Surrender to Insights

How should you prepare yourself in receiving answers from Yijing?

Consultation Rituals
In my post entitled Diviner’s Block, I mentioned that there are some complicated traditional rituals Yijing practitioners do before doing an elaborate consultation. Nothing’s wrong with these, but I never follow them either, given that I practice Yijing anywhere, anytime using basic steps and methods. I likened Yijing consultation with saying a prayer, which is something you can do and say whenever and wherever there’s an urge to do so.

Being a ritualist myself, I suppose the purpose of those rituals is to bring the consultant’s or the querent’s mind into the right conditioned state. A ritual helps to prepare one’s focus and attention like in any considerably sacred or spiritual activity, knowing that in ancient times consulting Yijing is also a way to understand the grace and wisdom of Heaven.

Though I never do any of those old rituals, I still do a ritual of my own, preparing both myself and the client to achieve the state of mind needed to discern clear Yijing insights.

Setting the Tone
In every session I do, I always invite my clients to do 3 rounds of deep breaths to help them become calmer and make creative insights pop up easily. Breathing meditation, as we all know, is the most universal of all rituals. It’s simple and straightforward. I think it’s the most critical starting point that sets the tone of any spiritual, even secular, activities.

Breathing then is followed by a crucial moment which I call surrender to insights. It has two parts:

  • Open your heart
  • Open your mind

#1 Open Your Heart
In my facilitation work, I always invite participants to take a look at their hands. (You can do it too, right now.) And naturally, without even thinking, we automatically open our palms. Thus, there is a striking connection between our hands and our hearts. It is said that the heart is about the size of one’s fist. This image inspired a poem I wrote about the heart:

Sintigas ng kamao

ang puso kapag bato 
Simbanayad ng palad 
ang puso kapag bukas. 


Hard as fist
when heart is a rock.
Gentle as palm
when heart is open.

In public speaking, conversation or presentation, open palms naturally convey trustworthiness, openness and honesty. We have somehow learned that body language and nonverbal gestures speak louder than just the words we say.

Our hands, therefore, is the physical extension of our hearts. And open palms is a gesture of both giving and receiving. Just like the gentle opening of one’s palm, opening your heart before a Yijing reading is your willingness to give your trust to Yijing’s reading process, and your openness to receive answers without any expectations.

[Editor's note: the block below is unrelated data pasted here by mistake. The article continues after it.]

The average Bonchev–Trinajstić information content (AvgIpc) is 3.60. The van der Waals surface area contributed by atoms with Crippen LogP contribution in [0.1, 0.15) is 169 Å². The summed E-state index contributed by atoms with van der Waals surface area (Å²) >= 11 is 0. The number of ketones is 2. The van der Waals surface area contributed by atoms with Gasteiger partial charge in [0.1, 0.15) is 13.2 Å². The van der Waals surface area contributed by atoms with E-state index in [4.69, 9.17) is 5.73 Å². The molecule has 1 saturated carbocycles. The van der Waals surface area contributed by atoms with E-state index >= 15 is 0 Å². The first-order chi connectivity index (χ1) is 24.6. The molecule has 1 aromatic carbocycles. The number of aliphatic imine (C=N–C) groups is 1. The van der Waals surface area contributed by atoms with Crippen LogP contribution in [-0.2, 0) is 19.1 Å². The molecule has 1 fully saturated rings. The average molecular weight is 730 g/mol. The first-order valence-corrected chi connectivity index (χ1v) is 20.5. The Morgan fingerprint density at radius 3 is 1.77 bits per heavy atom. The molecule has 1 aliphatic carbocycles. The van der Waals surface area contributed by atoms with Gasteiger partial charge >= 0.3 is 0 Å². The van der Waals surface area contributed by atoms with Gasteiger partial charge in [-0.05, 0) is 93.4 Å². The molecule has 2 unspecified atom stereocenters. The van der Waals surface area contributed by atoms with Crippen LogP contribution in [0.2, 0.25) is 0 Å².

#2 Open Your Mind
Back in college, I used to collect Magic: The Gathering trading cards, at least those disposed by a friend who was once a hard core Magic player. I collect them because of its most interesting quotes, and one of them is this:

To fill your mind with knowledge,
we must start by emptying it

from the card WINDFALL, Magic The Gathering, published by Wizards of the Coast

This quote perhaps reminds us of an original Zen story often told in so many versions:

Nan-in, a Japanese master during the Meiji era (1868-1912), received a university professor who came to inquire about Zen.

Nan-in served tea. He poured his visitor’s cup full, and then kept on pouring. The professor watched the overflow until he no longer could restrain himself. ‘It is overfull. No more will go in!’

‘Like this cup,’ Nan-in said, ‘you are full of your own opinions and speculations. How can I show you Zen unless you first empty your cup?’

from Zen Flesh, Zen Bones (1957), edited by Paul Reps

Both of these sources are stark reminders of what it means to open one’s mind crucial in entering the oracular space of Yijing. Emptying one’s mind is to remove all expected answers, preconceived notions, mental models and frameworks, personal opinions and certain worldviews that influence, and more often confuse our thinking. It is an act of unlearning and unknowing, adapting Socrates’ timeless axiom: I know that I do not know.

With an open heart and open mind, we are now ready to receive Yijing insights.

Randomness = Surrender
Randomness is always at the heart of all kinds of oracles, be it Tarot or Yijing. Picking a card or generating a hexagram randomly via coins or sticks removes personal biases and bypasses logic, and what is left is an attitude of surrender. To surrender this way is to give up our tendency to control the outcome, and let synchronicity or meaningful coincidence be at work.

This mental and emotional surrender opens up to the possibility of magic and revelation, almost comparable to the experience of receiving an “answered prayer” or simply by being delightfully surprised. It is in the novelty and excitement of randomly discovering something, of sparking our sense of wonder and awe, that life has so much in store for us than we can possibly imagine.

So to surrender is not to “give up”, but to give or yield (Latin: rendere) your control to what is above and beyond (Latin: sur). That is also randomness.

First Gifts
So when you get a Yijing reading from me, or even if you do it on your own, always remember to open your hearts and open your minds. Truly, they are the first gifts of Yijing insights waiting for you to unwrap and be revealed.


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